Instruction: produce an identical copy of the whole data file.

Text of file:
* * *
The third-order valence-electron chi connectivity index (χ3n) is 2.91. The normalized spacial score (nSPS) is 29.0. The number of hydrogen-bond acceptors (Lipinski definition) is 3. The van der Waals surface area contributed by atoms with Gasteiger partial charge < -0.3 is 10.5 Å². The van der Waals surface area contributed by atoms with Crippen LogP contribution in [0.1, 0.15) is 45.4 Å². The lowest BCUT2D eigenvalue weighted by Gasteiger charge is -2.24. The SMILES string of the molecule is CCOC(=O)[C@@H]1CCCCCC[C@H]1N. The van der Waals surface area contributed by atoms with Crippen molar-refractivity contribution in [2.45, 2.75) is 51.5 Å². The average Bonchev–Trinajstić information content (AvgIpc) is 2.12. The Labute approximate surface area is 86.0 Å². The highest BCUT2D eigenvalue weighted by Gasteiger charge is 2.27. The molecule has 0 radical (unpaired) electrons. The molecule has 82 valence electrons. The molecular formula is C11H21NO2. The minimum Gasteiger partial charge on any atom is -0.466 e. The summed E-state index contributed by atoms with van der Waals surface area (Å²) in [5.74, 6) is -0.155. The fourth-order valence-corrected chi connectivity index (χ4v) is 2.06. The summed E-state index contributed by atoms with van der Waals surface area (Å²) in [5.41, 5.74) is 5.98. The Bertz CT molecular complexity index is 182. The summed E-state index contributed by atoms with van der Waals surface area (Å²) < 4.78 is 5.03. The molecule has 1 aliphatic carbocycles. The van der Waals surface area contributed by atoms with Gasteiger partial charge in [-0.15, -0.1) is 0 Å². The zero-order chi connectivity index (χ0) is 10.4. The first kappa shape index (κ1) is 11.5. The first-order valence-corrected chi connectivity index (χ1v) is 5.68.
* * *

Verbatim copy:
The third-order valence-electron chi connectivity index (χ3n) is 2.91. The normalized spacial score (nSPS) is 29.0. The number of hydrogen-bond acceptors (Lipinski definition) is 3. The van der Waals surface area contributed by atoms with Gasteiger partial charge < -0.3 is 10.5 Å². The van der Waals surface area contributed by atoms with Crippen LogP contribution in [0.1, 0.15) is 45.4 Å². The lowest BCUT2D eigenvalue weighted by Gasteiger charge is -2.24. The SMILES string of the molecule is CCOC(=O)[C@@H]1CCCCCC[C@H]1N. The van der Waals surface area contributed by atoms with Crippen molar-refractivity contribution in [2.45, 2.75) is 51.5 Å². The average Bonchev–Trinajstić information content (AvgIpc) is 2.12. The Labute approximate surface area is 86.0 Å². The highest BCUT2D eigenvalue weighted by Gasteiger charge is 2.27. The molecule has 0 radical (unpaired) electrons. The molecule has 82 valence electrons. The molecular formula is C11H21NO2. The minimum Gasteiger partial charge on any atom is -0.466 e. The summed E-state index contributed by atoms with van der Waals surface area (Å²) in [5.74, 6) is -0.155. The fourth-order valence-corrected chi connectivity index (χ4v) is 2.06. The summed E-state index contributed by atoms with van der Waals surface area (Å²) in [5.41, 5.74) is 5.98. The Bertz CT molecular complexity index is 182. The summed E-state index contributed by atoms with van der Waals surface area (Å²) < 4.78 is 5.03. The molecule has 1 aliphatic carbocycles. The van der Waals surface area contributed by atoms with Gasteiger partial charge in [-0.15, -0.1) is 0 Å². The zero-order chi connectivity index (χ0) is 10.4. The first kappa shape index (κ1) is 11.5. The first-order valence-corrected chi connectivity index (χ1v) is 5.68.